President Donald Trump’s presidency is in grave danger, according to one legal expert, but he said it would not likely topple from a single blow.
Benjamin Wittes, editor in chief of Lawfare and a senior fellow at the Brookings Institution, said the succession of damaging blows from special counsel Robert Mueller and the coming Democratic majority could fatally weaken Trump’s presidency, but only if Congress acted to remove him.
“The underlying metaphors are wrong,” Wittes wrote for The Atlantic. “There is no sudden bend in the path of the investigation. There is no house of cards. The dominoes will not fall if gently tipped. The administration is not going to come crashing down in response to any single day’s events. The architecture of Trump’s power is more robust than that.”
“We need to stop thinking of it as a fragile structure waiting for the right poke to fall in on itself,” he added. “Think instead of the myriad investigations and legal proceedings surrounding the president as a multi-front siege on a walled city that is, in fact, relatively well fortified.”
He compared the investigations arrayed against the president to siege warfare, which aims to weaken the target over time until it could no longer withstand the threat from outside.
“Siege warfare is not a matter of striking precisely the correct blow at the correct moment at a particular stone in the wall,” Wittes said. “It is a campaign of degradation over a substantial period of time … Active conflict is an episodic, not a constant, feature of siege warfare; the enemy army can encamp outside the walled city and blockade it without firing a shot. Over time, the walls and defending forces become degraded to such a degree that the invaders are able to scale the walls and sack the city.”
“No, Mueller and his forces are not a Mongol horde,” he added, “but the Trump White House is very much under siege.”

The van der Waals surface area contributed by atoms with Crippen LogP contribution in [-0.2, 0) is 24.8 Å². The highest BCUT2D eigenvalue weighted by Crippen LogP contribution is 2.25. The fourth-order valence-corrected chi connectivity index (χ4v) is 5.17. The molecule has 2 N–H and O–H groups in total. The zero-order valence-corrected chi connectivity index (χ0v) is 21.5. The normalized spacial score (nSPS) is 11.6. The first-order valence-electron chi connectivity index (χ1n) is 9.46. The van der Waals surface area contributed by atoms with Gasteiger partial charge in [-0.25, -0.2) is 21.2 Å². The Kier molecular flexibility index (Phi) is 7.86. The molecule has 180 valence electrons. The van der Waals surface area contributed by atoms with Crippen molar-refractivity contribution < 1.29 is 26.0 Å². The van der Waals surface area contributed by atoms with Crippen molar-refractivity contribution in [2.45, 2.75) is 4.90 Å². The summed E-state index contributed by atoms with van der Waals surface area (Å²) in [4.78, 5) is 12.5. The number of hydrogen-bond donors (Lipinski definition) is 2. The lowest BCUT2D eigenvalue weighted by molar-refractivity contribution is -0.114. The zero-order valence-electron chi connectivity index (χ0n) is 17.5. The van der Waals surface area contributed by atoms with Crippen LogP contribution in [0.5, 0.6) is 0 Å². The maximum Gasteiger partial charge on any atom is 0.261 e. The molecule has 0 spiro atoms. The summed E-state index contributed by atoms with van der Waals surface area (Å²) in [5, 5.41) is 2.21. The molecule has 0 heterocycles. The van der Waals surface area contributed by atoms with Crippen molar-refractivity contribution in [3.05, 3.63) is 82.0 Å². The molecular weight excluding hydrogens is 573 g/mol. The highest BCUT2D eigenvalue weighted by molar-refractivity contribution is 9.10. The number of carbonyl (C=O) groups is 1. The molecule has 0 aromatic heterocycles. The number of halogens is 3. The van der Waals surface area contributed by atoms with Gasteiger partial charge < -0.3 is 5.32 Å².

Wittes examines each front of that siege — from Mueller investigates alleged Trump campaign collusion with Russia and perhaps efforts to obstruct justice in that case, to his attorney Michael Cohen’s cooperation with the U.S. attorney’s office in the Southern District of New York, to various lawsuits filed against Trump and his administration, to perhaps the greatest threat of all.
“There’s [a] big new army marching on the Trump fortress, with an expected arrival of January 3, 2019,” Wittes said. “The leadership of the new Congress has already promised to intensify oversight of this administration. Representative Adam Schiff, incoming head of the House Intelligence Committee, has hinted at a restart of that committee’s moribund investigation into Russian interference in the 2016 election. Other committees will be aggressive as well.”
The castle’s defenders are slipping away in the night, Wittes wrote, listing the attorneys who have left Trump’s defense to an overworked and understaffed White House counsel’s office — but he said the presidency remained too well fortified to fall to a Mueller bombshell.
“When the walls are finally breached, how will we know that it really is the beginning of the end?” he said. “Here’s a hint: The big one will not be a legal development, an indictment, or a plea. It will be a political development — that moment when the American political system decides not to tolerate the facts available to it any longer.”
“What does that look like?” Wittes added. “It looks like impeachment.”
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